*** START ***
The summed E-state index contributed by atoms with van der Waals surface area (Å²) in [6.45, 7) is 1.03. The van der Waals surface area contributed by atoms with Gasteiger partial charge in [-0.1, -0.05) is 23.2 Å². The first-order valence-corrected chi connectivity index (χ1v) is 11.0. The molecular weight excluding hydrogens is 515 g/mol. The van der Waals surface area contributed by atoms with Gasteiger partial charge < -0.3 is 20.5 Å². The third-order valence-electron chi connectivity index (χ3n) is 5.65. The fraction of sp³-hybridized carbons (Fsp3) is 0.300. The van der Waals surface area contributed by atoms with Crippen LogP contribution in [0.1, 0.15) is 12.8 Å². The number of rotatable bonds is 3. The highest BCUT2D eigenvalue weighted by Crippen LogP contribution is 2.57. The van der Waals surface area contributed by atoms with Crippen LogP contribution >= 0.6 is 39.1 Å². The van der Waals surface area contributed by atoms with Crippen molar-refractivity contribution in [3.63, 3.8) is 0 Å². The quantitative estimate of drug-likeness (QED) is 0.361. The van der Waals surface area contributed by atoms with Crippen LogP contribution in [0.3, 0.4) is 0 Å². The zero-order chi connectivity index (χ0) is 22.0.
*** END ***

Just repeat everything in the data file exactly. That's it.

The summed E-state index contributed by atoms with van der Waals surface area (Å²) in [6.45, 7) is 1.03. The van der Waals surface area contributed by atoms with Gasteiger partial charge in [-0.1, -0.05) is 23.2 Å². The first-order valence-corrected chi connectivity index (χ1v) is 11.0. The molecular weight excluding hydrogens is 515 g/mol. The van der Waals surface area contributed by atoms with Gasteiger partial charge < -0.3 is 20.5 Å². The third-order valence-electron chi connectivity index (χ3n) is 5.65. The fraction of sp³-hybridized carbons (Fsp3) is 0.300. The van der Waals surface area contributed by atoms with Crippen LogP contribution in [0.1, 0.15) is 12.8 Å². The number of rotatable bonds is 3. The highest BCUT2D eigenvalue weighted by Crippen LogP contribution is 2.57. The van der Waals surface area contributed by atoms with Crippen LogP contribution >= 0.6 is 39.1 Å². The van der Waals surface area contributed by atoms with Crippen molar-refractivity contribution in [3.63, 3.8) is 0 Å². The quantitative estimate of drug-likeness (QED) is 0.361. The van der Waals surface area contributed by atoms with Crippen LogP contribution in [0.3, 0.4) is 0 Å². The zero-order chi connectivity index (χ0) is 22.0.